On October 11, 2015, Alaa Raed Ahmad Zayoud, an Arab citizen of Israel and a resident of Umm al-Fahm, drove his car into a soldier and gravely injured her. He then stabbed three others in the vicinity, inflicting light to moderate injuries on his victims. The attack took place northeast of the city of Hadera, during a wave of stabbings, shootings and car rammings that seemed to be the harbinger of a third Palestinian uprising.
Zayoud initially claimed that the collision was an accident and that the stabbings constituted an act of self-defence. But under further questioning by police, he admitted that his attack had been “nationalistically motivated.”
In other words, it had been an intentional act of terrorism.
Zayoud paid a heavy penalty for his murderous rampage. He was sentenced to 25 years in prison. Interior Minister Aryeh Deri, however, was dissatisfied with the outcome and asked the Magistrate’s Court in Haifa to go one step further and revoke his citizenship.
Earlier this month, the court issued a decision in line with Deri’s request. It was the first time in Israel’s history that one of its citizens had lost his or her citizenship. After Zayoud is officially stripped of his citizenship in October, he will be granted a temporary status, as per Israel’s laws.
Arab and Jewish civil rights groups in Israel have criticized Zayoud’s treatment, describing it as a “dangerous precedent.”
It is, to be sure, a draconian punishment. But the judge who handed down this verdict, which he called “suitable and proportional,” may have had no choice but to set an example.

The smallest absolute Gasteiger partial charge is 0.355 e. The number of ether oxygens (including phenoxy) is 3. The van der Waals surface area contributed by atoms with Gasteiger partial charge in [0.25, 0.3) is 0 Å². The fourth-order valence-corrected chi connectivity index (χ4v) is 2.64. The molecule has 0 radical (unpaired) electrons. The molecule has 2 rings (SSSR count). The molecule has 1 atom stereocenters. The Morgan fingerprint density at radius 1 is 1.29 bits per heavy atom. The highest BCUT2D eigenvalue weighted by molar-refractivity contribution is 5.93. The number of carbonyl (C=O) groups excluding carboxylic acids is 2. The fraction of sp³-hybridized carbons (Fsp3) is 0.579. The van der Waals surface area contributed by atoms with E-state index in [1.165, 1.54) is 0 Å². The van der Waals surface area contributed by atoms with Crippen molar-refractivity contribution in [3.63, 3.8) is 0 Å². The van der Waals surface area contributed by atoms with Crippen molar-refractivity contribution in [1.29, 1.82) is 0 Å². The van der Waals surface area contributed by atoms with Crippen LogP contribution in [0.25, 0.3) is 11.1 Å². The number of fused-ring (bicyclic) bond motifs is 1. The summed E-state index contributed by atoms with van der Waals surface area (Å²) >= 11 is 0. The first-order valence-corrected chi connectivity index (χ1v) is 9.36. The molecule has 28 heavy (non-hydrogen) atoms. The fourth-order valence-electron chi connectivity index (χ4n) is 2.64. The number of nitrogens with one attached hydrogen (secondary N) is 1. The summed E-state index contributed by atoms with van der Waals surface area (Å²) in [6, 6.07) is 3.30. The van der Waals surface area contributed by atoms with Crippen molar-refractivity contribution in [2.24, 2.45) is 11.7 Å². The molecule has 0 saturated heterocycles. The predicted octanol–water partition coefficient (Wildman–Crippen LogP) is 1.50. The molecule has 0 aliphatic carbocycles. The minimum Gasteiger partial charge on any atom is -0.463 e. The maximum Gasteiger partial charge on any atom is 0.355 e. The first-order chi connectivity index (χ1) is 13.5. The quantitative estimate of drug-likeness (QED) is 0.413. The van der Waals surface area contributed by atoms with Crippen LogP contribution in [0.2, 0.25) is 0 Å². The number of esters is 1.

As Avraham Elyakim said, “For every citizen, alongside his rights, there are commitments. One of them is the significant and important commitment to maintain loyalty to the state, which is given expression also in the commitment to not carry out terror acts to harm its residents and their security. We cannot allow an Israeli citizen to impact the lives and dignity of other Israeli citizens, and whoever decides to do so in acts of terror removes himself from the general society of the country.”
It remains to be seen whether the court’s decision will serve as a deterrent to Israeli citizens who bear malice toward the state. Certainly, Deri is of the opinion that it will strengthen Israel’s quest to protect the security of its citizens from terrorists and traitors like Zayoud.
Israel’s Arab minority, consisting of 1.7 million Muslims, Christians and Druze, have generally proven themselves loyal to the country — though they do not fully enjoy equal rights in practice and though many have expressed sharp disagreement with the policies of the current right-wing government toward the Arab-Israeli conflict.
But a very small number of Israeli Arabs — the descendants of Palestinians who remained in Israel after the 1948 Arab-Israeli war — have turned to terrorism or joined the ranks of Islamic State, the jihadist organization, in the past few years.
Presumably, the decision to strip one disloyal Israeli Arab of his citizenship, while unfortunate, is broadly aimed at discouraging more Arab citizens from carrying out blatant acts of disloyalty against the nation. Israel cannot allow Fifth Columnists to subvert the state.
One can only hope that Israel’s Arab community will understand that the severe punishment meted out to Zayoud is designed to keep the people of Israel, Jews and Arabs alike, safe from the scourge of terrorism.